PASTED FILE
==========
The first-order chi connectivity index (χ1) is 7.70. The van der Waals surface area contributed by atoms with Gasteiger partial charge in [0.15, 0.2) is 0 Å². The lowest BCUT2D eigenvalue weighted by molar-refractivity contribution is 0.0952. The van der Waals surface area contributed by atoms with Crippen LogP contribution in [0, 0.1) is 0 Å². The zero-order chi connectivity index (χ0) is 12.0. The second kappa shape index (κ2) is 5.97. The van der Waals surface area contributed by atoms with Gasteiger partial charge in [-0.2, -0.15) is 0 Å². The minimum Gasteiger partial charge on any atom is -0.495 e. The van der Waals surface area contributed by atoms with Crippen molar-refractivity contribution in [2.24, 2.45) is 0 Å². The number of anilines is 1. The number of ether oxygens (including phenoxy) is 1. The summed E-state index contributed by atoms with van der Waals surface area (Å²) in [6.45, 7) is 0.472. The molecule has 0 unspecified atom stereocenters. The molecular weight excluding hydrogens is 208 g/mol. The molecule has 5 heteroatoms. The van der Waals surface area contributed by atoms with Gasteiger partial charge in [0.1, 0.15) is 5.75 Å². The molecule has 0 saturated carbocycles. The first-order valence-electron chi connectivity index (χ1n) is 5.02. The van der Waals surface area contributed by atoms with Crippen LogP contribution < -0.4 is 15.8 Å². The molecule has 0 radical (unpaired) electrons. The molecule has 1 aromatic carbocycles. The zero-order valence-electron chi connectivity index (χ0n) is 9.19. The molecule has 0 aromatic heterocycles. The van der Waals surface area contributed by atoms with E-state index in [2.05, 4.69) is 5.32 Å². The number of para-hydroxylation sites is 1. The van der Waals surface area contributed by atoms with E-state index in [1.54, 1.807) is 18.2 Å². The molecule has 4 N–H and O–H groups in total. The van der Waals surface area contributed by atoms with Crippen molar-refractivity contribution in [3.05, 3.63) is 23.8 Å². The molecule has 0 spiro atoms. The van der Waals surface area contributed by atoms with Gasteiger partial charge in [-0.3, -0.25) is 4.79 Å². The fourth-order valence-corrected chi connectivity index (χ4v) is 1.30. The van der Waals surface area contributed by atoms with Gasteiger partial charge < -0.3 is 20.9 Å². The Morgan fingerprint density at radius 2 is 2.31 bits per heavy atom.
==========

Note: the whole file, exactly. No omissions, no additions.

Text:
The first-order chi connectivity index (χ1) is 7.70. The van der Waals surface area contributed by atoms with Gasteiger partial charge in [0.15, 0.2) is 0 Å². The lowest BCUT2D eigenvalue weighted by molar-refractivity contribution is 0.0952. The van der Waals surface area contributed by atoms with Crippen LogP contribution in [0, 0.1) is 0 Å². The zero-order chi connectivity index (χ0) is 12.0. The second kappa shape index (κ2) is 5.97. The van der Waals surface area contributed by atoms with Gasteiger partial charge in [-0.2, -0.15) is 0 Å². The minimum Gasteiger partial charge on any atom is -0.495 e. The van der Waals surface area contributed by atoms with Crippen molar-refractivity contribution in [2.24, 2.45) is 0 Å². The number of anilines is 1. The number of ether oxygens (including phenoxy) is 1. The summed E-state index contributed by atoms with van der Waals surface area (Å²) in [6.45, 7) is 0.472. The molecule has 0 unspecified atom stereocenters. The molecular weight excluding hydrogens is 208 g/mol. The molecule has 5 heteroatoms. The van der Waals surface area contributed by atoms with Gasteiger partial charge in [0.1, 0.15) is 5.75 Å². The molecule has 0 saturated carbocycles. The first-order valence-electron chi connectivity index (χ1n) is 5.02. The van der Waals surface area contributed by atoms with Crippen LogP contribution < -0.4 is 15.8 Å². The molecule has 0 radical (unpaired) electrons. The molecule has 1 aromatic carbocycles. The zero-order valence-electron chi connectivity index (χ0n) is 9.19. The molecule has 0 aromatic heterocycles. The van der Waals surface area contributed by atoms with E-state index in [2.05, 4.69) is 5.32 Å². The number of para-hydroxylation sites is 1. The van der Waals surface area contributed by atoms with E-state index in [1.54, 1.807) is 18.2 Å². The molecule has 4 N–H and O–H groups in total. The van der Waals surface area contributed by atoms with Crippen molar-refractivity contribution in [3.05, 3.63) is 23.8 Å². The molecule has 0 spiro atoms. The van der Waals surface area contributed by atoms with Gasteiger partial charge in [-0.3, -0.25) is 4.79 Å². The fourth-order valence-corrected chi connectivity index (χ4v) is 1.30. The van der Waals surface area contributed by atoms with Gasteiger partial charge < -0.3 is 20.9 Å². The Morgan fingerprint density at radius 2 is 2.31 bits per heavy atom.